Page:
From Science Daily
January 5, 2018
When exposed to Zika virus before birth, mouse fetuses with the protein commit cell suicide, while fetuses without it continued to develop. The result, published January 5 in Science Immunology, suggests that the protein, a receptor involved in immune cell signaling, plays a role in spontaneous abortions and other human pregnancy complications.
The work could have implications for pregnant women infected with Zika or women with autoimmune disorders who are trying to have a baby, says study author Akiko Iwasaki, a Howard Hughes Medical Institute (HHMI) investigator and immunologist at Yale University.
“Pregnancy is a huge investment for a mother,” she says. “Our work shows how this signaling pathway works to terminate pregnancies that are not going to be viable early on.”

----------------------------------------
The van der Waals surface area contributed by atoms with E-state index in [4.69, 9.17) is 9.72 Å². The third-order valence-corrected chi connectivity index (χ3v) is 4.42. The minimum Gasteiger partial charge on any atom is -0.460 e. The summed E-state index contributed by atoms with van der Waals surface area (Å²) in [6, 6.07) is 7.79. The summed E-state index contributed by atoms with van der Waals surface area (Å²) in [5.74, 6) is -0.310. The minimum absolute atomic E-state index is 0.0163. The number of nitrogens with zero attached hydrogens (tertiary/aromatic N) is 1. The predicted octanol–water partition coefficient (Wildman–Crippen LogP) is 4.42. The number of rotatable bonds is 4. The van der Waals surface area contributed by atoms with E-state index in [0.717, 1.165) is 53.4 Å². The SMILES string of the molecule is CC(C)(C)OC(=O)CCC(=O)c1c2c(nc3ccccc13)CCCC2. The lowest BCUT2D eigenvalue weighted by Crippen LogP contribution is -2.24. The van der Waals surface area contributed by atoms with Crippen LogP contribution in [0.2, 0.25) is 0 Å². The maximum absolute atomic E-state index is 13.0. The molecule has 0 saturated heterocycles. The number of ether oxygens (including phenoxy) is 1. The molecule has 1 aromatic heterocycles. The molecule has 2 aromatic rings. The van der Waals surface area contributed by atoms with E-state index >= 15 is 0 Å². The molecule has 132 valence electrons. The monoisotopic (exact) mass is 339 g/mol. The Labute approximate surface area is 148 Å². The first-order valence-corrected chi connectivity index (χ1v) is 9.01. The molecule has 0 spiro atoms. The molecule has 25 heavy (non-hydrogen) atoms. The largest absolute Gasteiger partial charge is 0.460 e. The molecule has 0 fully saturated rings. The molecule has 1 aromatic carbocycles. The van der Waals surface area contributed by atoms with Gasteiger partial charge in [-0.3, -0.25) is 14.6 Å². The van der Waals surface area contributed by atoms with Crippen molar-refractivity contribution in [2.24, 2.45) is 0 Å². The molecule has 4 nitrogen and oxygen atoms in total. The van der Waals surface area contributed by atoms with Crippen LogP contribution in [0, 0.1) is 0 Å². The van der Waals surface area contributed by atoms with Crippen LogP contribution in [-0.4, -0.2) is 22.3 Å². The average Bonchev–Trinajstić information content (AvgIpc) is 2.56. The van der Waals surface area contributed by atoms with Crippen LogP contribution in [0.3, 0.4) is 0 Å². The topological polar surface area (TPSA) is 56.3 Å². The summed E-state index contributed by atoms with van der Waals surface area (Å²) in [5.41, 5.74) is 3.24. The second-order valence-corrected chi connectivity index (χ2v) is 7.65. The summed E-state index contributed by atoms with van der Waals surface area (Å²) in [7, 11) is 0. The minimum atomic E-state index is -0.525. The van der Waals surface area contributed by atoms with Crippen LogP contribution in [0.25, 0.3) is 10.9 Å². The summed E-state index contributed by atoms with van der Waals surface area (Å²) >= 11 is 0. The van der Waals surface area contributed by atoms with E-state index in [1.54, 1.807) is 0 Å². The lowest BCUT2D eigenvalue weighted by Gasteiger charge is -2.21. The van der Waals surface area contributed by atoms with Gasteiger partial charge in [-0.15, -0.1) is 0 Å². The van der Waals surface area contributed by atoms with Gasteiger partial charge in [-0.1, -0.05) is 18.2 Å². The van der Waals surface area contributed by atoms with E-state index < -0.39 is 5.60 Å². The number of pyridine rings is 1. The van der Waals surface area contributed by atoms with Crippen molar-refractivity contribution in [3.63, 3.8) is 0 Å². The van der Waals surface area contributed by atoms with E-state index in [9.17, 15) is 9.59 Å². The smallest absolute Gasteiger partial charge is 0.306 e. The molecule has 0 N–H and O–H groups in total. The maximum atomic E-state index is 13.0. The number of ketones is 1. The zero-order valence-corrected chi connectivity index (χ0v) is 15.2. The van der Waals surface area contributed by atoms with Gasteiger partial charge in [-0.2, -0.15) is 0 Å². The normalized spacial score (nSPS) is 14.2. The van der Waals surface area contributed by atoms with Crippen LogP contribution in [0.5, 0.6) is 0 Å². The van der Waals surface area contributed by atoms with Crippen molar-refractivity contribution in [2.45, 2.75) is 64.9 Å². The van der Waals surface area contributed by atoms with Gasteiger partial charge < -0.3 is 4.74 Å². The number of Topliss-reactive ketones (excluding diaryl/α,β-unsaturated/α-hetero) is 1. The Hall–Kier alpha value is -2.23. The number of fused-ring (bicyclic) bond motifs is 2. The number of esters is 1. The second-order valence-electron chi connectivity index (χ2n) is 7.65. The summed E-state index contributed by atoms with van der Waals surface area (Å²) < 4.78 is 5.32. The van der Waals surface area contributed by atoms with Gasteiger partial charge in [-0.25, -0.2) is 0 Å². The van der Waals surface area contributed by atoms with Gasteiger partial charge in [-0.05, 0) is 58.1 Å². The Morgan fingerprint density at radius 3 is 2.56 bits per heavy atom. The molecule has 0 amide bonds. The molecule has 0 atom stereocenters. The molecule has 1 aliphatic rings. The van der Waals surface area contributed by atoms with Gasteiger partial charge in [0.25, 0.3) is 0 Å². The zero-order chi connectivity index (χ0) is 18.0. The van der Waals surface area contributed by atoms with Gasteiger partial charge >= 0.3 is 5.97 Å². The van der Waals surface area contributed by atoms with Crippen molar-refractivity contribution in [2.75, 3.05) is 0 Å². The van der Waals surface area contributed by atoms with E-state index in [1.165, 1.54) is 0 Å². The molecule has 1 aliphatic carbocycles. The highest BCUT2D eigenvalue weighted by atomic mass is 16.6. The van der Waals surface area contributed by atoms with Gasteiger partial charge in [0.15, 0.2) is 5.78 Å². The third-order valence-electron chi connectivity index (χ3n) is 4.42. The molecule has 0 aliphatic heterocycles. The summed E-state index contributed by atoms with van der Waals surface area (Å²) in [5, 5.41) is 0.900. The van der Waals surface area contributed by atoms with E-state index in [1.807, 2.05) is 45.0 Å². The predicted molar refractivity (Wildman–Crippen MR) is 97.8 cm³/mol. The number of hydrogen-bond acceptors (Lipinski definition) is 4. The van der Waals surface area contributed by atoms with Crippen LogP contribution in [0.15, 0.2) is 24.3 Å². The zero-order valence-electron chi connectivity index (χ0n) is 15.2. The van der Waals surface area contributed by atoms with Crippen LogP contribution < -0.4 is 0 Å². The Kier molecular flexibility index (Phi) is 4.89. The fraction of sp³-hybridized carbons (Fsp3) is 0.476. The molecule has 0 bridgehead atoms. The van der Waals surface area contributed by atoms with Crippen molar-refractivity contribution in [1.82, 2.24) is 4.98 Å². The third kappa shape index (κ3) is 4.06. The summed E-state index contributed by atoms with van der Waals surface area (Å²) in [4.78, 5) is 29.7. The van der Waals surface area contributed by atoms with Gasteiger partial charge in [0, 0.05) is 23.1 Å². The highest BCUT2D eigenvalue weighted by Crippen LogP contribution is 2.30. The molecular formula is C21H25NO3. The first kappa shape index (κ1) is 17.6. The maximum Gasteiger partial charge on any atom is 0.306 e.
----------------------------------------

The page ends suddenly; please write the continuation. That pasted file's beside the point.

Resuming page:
Zika virus is carried and transmitted by the Aedes aegypti mosquito and can also be spread during sex. Scientists have linked infections during pregnancy to stillbirths and birth defects such as microcephaly, where a baby’s head is abnormally small. Iwasaki and other researchers have been studying how signaling proteins called interferons defend the body against the virus.
“Interferons are one of the most potent antiviral factors the body generates,” Iwasaki says. When the body detects a virus, cells release interferons, which mount a rapid immune defense. Past studies have shown that adult mice lacking the receptor that binds two types of interferons, interferon-α and interferon-β, are highly susceptible to Zika. But the receptor’s effect on infected fetuses was unknown.